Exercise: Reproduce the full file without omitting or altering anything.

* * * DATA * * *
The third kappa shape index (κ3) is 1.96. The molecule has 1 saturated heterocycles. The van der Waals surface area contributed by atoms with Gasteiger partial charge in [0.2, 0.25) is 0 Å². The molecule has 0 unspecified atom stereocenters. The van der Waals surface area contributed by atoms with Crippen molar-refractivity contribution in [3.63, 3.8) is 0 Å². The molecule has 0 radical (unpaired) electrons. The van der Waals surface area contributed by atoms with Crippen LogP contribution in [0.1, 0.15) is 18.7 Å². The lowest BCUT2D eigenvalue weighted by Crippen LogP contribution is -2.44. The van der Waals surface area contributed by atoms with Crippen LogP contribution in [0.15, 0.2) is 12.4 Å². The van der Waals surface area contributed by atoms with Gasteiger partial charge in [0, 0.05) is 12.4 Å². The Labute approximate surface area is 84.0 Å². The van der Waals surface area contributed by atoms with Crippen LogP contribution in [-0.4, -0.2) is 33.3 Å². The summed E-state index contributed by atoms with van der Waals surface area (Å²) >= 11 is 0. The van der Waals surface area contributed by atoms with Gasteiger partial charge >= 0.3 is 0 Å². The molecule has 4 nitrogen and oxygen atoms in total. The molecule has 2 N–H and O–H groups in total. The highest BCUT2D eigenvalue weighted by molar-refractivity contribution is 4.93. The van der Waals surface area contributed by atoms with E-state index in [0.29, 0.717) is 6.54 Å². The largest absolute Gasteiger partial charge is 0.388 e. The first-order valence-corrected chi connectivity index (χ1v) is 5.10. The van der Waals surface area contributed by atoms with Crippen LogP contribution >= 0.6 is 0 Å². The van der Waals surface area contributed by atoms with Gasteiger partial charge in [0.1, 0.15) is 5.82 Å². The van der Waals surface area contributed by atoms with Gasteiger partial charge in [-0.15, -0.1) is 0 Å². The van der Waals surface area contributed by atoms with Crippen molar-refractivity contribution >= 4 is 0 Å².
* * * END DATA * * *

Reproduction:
The third kappa shape index (κ3) is 1.96. The molecule has 1 saturated heterocycles. The van der Waals surface area contributed by atoms with Gasteiger partial charge in [0.2, 0.25) is 0 Å². The molecule has 0 unspecified atom stereocenters. The van der Waals surface area contributed by atoms with Crippen molar-refractivity contribution in [3.63, 3.8) is 0 Å². The molecule has 0 radical (unpaired) electrons. The van der Waals surface area contributed by atoms with Crippen LogP contribution in [0.1, 0.15) is 18.7 Å². The lowest BCUT2D eigenvalue weighted by Crippen LogP contribution is -2.44. The van der Waals surface area contributed by atoms with Crippen LogP contribution in [0.15, 0.2) is 12.4 Å². The van der Waals surface area contributed by atoms with Gasteiger partial charge in [0, 0.05) is 12.4 Å². The Labute approximate surface area is 84.0 Å². The van der Waals surface area contributed by atoms with Crippen LogP contribution in [-0.4, -0.2) is 33.3 Å². The summed E-state index contributed by atoms with van der Waals surface area (Å²) >= 11 is 0. The van der Waals surface area contributed by atoms with Gasteiger partial charge >= 0.3 is 0 Å². The molecule has 4 nitrogen and oxygen atoms in total. The molecule has 2 N–H and O–H groups in total. The highest BCUT2D eigenvalue weighted by molar-refractivity contribution is 4.93. The van der Waals surface area contributed by atoms with E-state index in [0.29, 0.717) is 6.54 Å². The largest absolute Gasteiger partial charge is 0.388 e. The first-order valence-corrected chi connectivity index (χ1v) is 5.10. The van der Waals surface area contributed by atoms with Crippen LogP contribution >= 0.6 is 0 Å². The van der Waals surface area contributed by atoms with Gasteiger partial charge in [0.1, 0.15) is 5.82 Å². The van der Waals surface area contributed by atoms with Gasteiger partial charge in [-0.15, -0.1) is 0 Å². The van der Waals surface area contributed by atoms with Crippen molar-refractivity contribution >= 4 is 0 Å².